Alternatively known as splicing, these joints are used to extend the length of boards and are more applicable to carpentry, although they have applications in furniture repair-work. Figure 173:1 shows the simple half lap splice,
LONG SPLICE (PLYWOOD ETC )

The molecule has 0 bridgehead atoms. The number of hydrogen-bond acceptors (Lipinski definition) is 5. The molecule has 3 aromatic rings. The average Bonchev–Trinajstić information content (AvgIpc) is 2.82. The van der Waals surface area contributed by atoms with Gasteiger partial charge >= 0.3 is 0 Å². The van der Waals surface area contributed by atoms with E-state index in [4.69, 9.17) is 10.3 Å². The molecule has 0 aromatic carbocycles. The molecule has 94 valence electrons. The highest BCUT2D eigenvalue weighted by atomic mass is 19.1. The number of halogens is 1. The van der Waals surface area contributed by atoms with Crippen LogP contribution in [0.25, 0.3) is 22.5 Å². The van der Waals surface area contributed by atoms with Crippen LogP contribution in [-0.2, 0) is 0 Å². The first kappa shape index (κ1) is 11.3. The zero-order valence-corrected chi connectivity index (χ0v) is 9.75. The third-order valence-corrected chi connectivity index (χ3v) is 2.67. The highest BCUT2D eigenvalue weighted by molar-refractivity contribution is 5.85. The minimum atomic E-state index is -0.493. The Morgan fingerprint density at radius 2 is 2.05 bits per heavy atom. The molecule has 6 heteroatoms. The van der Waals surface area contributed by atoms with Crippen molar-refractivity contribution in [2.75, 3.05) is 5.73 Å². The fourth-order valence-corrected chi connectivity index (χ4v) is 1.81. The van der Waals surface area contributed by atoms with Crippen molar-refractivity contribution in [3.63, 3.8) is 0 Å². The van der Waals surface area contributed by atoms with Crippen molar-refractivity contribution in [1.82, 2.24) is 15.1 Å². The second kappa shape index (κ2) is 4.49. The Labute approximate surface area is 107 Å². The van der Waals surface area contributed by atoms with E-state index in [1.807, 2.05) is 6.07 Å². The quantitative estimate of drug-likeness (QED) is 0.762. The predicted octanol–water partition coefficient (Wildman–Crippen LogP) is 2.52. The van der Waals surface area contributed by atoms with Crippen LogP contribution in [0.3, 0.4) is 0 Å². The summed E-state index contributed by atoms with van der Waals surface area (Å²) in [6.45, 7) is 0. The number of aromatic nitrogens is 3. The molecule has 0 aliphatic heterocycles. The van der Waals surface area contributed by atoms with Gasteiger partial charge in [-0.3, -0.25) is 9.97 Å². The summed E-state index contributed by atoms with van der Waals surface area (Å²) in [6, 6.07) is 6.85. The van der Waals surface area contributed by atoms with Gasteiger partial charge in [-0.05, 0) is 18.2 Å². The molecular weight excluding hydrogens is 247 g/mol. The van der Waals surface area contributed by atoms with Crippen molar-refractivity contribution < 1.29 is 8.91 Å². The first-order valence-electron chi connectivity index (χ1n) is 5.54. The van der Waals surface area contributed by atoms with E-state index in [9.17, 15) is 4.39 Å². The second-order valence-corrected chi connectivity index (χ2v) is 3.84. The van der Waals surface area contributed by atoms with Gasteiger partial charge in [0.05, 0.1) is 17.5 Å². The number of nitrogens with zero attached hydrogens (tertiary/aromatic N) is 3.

173:2 the bevel halving splice, 173:3 the tabled joint, and 173:4 the hooked splice. Figure 173:2 and 3 will resist end pull and to some extent a side swivel, while in 173:4 less stock is taken away at the root (X) and the joint is correspondingly stronger. Simple scarfing or splicing (173:5) relies on the glue only and, provided the joint is long enough, with from eight to 10 times the thickness in thin plywoods, the union can be as strong as a single length. Solid boards are usually scarfed at nine times the thickness, but some woods will hold at lesser angles.
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